Determine genetic basis for FAP

Test at-risk family members with family history but no known familial mutation

Do not use for identification of a known familial mutation

Familial Adenomatous Polyposis (APC) Sequencing 2004863
Method: Polymerase Chain Reaction/Sequencing

Detect gene mutations related to APC-associated FAP

Detects ~90% of APC gene mutations

Familial Adenomatous Polyposis (APC) Deletion/Duplication 2004920
Method: Polymerase Chain Reaction/Multiplex Ligation-dependent Probe Amplification

Detect APC deletions and duplications related to APC-associated FAP

Detects only APC gene mutations not identified by sequencing

MUTYH-Associated Polyposis (MUTYH) 2 Mutations 2004911
Method: Polymerase Chain Reaction/Sequencing

Diagnostic or presymptomatic testing for MAP and MUTYH-associated polyposis

Uncertain result means that a gene mutation was detected; it may be pathogenic or benign; clinician should rely on clinical findings and family history

Gastrointestinal Hereditary Cancer Panel, Sequencing and Deletion/Duplication, 15 Genes  2010198
Method: Massive Parallel Sequencing/Exonic Oligonucleotide-based CGH Microarray

Preferred test for individuals with suspected hereditary GI cancer syndrome


Analytical sensitivity/specificity – 99%

Not determined or evaluated

  • Mutations in genes not included on the panel
  • Deep intronic and regulatory region mutations
  • Breakpoints for large deletions/duplications
  • PMS2 gene (associated with Lynch syndrome) is not included on this panel
  • Sequence changes in EPCAM will not be evaluated
  • Deletions/duplications may not be detected in exon 1 in CDH1 and MSH2 genes; exons 4, 6, and 7 in STK11 gene; exon 8 in PTEN gene; exon 9 in BMPR1A gene

Diagnostic errors can occur due to rare sequence variations

Individuals with hematological malignancy and/or a previous allogenic bone marrow transplant should not undergo molecular genetic testing on peripheral blood specimen

  • Testing on cultured fibroblasts or buccal specimen is required for accurate interpretation of test results

Lack of a detectable gene mutation does not exclude a diagnosis of hereditary GI cancer syndrome

Not all predisposing genes are analyzed

Carcinoembryonic Antigen 0080080
Method: Quantitative Electrochemiluminescent Immunoassay

Monitor tumor recurrence

Not sensitive or specific enough for screening in the general population

Circulating Tumor Cell Count 0093399
Method: Immunomagnetic Separation/Immunofluorescent Stain/Computer Assisted Analysis

Use to determine prognosis, assess treatment efficacy, and aid in treatment decisions for patients with CRC

Cutoffs vary by tumor cell type

CTC test is not as accurate as imaging in assessing whether a patient has progressive disease

Doxorubicin therapy patients – allow at least 7 days following administration of dose before testing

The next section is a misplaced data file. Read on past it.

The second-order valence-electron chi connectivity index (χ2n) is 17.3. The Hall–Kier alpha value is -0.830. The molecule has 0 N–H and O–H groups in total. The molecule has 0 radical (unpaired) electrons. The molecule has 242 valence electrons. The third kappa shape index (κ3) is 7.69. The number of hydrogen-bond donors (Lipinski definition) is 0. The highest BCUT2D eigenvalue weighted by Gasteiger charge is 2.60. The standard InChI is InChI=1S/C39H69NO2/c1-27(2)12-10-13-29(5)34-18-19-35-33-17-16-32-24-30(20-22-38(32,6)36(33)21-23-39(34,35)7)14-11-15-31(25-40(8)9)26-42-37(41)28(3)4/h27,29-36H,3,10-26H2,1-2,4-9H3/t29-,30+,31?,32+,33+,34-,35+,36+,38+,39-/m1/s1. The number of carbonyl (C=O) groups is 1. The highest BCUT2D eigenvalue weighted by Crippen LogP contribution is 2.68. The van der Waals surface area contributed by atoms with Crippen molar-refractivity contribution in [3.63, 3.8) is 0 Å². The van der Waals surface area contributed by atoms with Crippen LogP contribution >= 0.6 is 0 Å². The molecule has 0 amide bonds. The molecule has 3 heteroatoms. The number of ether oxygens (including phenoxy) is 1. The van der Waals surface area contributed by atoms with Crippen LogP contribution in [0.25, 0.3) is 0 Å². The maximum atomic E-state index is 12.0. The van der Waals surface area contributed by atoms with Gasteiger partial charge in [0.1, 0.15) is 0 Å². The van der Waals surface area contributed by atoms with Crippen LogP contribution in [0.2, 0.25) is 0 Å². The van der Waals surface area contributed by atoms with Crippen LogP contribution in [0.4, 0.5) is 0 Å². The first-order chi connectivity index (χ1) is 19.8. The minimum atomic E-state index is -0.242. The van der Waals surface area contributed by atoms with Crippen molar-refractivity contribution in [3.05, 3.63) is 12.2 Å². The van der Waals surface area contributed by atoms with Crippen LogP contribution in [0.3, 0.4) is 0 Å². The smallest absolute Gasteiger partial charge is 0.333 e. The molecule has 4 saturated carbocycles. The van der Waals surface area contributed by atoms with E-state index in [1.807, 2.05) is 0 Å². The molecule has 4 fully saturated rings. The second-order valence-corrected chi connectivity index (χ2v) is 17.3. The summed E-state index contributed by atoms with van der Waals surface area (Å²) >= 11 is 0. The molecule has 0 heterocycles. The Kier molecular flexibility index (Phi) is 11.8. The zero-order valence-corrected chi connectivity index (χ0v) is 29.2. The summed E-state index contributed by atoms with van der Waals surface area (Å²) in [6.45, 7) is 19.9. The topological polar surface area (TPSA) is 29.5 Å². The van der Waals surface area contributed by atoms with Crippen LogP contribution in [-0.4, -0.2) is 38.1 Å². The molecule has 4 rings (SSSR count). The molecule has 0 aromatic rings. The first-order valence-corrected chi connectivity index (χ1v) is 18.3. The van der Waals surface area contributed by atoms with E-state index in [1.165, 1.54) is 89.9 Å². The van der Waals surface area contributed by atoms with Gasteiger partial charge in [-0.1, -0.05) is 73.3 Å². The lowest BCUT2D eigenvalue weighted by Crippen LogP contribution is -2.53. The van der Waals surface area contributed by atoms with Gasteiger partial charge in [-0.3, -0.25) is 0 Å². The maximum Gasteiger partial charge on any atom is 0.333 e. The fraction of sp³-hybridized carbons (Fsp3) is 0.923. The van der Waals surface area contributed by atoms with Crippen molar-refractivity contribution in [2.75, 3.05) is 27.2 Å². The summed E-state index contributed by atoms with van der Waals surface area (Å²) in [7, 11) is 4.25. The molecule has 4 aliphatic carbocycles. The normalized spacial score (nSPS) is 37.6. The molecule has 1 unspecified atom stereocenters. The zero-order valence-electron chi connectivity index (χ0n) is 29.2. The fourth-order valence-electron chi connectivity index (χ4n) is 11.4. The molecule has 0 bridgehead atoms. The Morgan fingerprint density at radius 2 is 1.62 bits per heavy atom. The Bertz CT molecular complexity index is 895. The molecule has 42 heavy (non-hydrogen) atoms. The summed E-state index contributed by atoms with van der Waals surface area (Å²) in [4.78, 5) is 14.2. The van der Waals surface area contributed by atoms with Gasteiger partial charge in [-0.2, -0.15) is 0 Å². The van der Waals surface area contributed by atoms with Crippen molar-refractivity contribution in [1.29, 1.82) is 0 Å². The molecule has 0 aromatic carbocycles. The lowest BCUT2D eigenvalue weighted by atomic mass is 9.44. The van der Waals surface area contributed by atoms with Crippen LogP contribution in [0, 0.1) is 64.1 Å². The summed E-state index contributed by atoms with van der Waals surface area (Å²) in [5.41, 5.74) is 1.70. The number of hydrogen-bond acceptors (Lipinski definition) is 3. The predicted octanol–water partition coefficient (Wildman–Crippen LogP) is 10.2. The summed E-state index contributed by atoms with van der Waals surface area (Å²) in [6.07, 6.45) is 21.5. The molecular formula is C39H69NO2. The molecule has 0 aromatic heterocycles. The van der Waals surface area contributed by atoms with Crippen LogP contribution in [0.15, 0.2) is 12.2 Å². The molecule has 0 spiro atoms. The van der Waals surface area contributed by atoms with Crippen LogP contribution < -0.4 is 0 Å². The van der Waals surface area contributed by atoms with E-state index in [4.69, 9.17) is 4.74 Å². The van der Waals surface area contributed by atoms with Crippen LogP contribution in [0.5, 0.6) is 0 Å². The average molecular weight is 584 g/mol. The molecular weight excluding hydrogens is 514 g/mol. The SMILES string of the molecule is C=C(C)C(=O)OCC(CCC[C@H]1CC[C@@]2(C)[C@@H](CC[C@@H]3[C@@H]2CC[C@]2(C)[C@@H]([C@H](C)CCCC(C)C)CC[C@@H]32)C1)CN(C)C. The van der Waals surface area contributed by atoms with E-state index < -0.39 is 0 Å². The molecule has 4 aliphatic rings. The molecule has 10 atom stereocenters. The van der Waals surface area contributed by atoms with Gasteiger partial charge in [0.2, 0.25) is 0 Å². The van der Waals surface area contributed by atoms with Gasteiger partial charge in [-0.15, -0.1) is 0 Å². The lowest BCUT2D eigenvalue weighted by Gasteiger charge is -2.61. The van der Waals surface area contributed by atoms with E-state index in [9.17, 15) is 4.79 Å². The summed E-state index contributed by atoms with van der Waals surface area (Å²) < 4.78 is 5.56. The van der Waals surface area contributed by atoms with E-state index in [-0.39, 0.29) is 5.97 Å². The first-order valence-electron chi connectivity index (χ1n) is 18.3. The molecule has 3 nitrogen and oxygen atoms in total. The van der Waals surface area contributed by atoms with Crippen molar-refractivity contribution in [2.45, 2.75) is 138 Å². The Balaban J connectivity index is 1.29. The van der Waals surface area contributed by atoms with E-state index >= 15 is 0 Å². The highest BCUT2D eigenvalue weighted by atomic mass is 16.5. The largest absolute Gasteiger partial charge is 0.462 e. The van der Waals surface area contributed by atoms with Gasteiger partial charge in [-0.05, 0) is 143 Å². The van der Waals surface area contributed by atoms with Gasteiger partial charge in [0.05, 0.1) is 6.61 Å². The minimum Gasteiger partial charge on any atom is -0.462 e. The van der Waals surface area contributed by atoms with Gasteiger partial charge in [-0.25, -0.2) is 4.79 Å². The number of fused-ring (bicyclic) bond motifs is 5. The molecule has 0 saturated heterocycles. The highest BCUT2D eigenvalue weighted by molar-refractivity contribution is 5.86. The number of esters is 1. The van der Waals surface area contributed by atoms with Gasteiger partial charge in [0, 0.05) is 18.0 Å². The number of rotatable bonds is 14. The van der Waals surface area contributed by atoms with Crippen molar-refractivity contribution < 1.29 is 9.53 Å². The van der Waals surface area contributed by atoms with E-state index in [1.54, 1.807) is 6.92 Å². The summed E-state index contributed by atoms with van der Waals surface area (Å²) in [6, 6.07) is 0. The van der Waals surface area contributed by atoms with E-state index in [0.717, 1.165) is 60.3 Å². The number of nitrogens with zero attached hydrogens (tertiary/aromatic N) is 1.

Not detected – CTCs that do not express EpCAM; CTCs that express EpCAM but not cytokeratins 8, 18, and 19

Additional Tests Available
Click the plus sign to expand the table of additional tests.
Test Name and NumberComments
HNPCC/Lynch Syndrome (MLH1) Sequencing and Deletion/Duplication 0051650
Method: Polymerase Chain Reaction/Sequencing/Multiplex Ligation-dependent Probe Amplification

Detect germline MLH1 mutations

Use in mismatch repair (MMR)-deficient carcinoma with suggestive IHC (loss of MLH1 and PMS2 protein), absence of BRAF codon 600 mutation, and normal MLH1 methylation studies

HNPCC/Lynch Syndrome (MSH2) Sequencing and Deletion/Duplication 0051654
Method: Polymerase Chain Reaction/Sequencing/Multiplex Ligation-dependent Probe Amplification

Detect germline MSH2 mutations

Use in MMR-deficient carcinoma with suggestive IHC (loss of MSH2 and MSH6 protein)

Detects large MSH2 deletions and EPCAM 3 prime deletions

HNPCC/Lynch Syndrome (MSH6) Sequencing and Deletion/Duplication 0051656
Method: Polymerase Chain Reaction/Sequencing/Multiplex Ligation-dependent Probe Amplification

Detect germline MSH6 mutations

Use in MMR-deficient carcinoma with suggestive IHC (isolated loss of MSH6 protein)

HNPCC/Lynch Syndrome (PMS2) Sequencing and Deletion/Duplication 0051737
Method: Polymerase Chain Reaction/Sequencing/Multiplex Ligation-dependent Probe Amplification

Detect germline PMS2 mutations

Use in MMR-deficient carcinoma with suggestive IHC (isolated loss of PMS2 protein)

BRAF Codon 600 Mutation Detection with Reflex to MLH1 Promoter Methylation 0051750
Method: Polymerase Chain Reaction/Pyrosequencing

Recommended reflex test for differentiating between LS and sporadic CRC in tumors showing loss of MLH1

If no BRAF mutation is detected, MLH1 promoter methylation is evaluated

KRAS Mutation Detection 0040248
Method: Polymerase Chain Reaction/Pyrosequencing

Detect most activating KRAS mutations associated with anti-EGFR therapy resistance

5-Fluorouracil (5-FU) Toxicity and Chemotherapeutic Response, 7 Mutations 2007228
Method: Polymerase Chain Reaction/Single Nucleotide Extensions/Fragment Analysis

Predict toxicity and responsiveness of tumor to 5-FU therapy

Clinical sensitivity– estimated at 31% for the DPYD variants analyzed

Analytical sensitivity/specificity – 99%

UDP Glucuronosyltransferase 1A1 (UGT1A1) Genotyping 0051332
Method: Polymerase Chain Reaction/Fragment Analysis

Dosage planning for individuals

  • Who will receive high-dose irinotecan (>150 mg/m2)
  • With personal or family history of sensitivity to irinotecan
  • Who have experienced neutropenia while receiving irinotecan

Confirm suspected diagnosis of Gilbert syndrome

Solid Tumor Mutation Panel by Next Generation Sequencing 2007991
Method: Massively Parallel Sequencing

Detects hotspot mutations in PIK3CA, KRAS, BRAF, NRAS, and 44 other cancer-related genes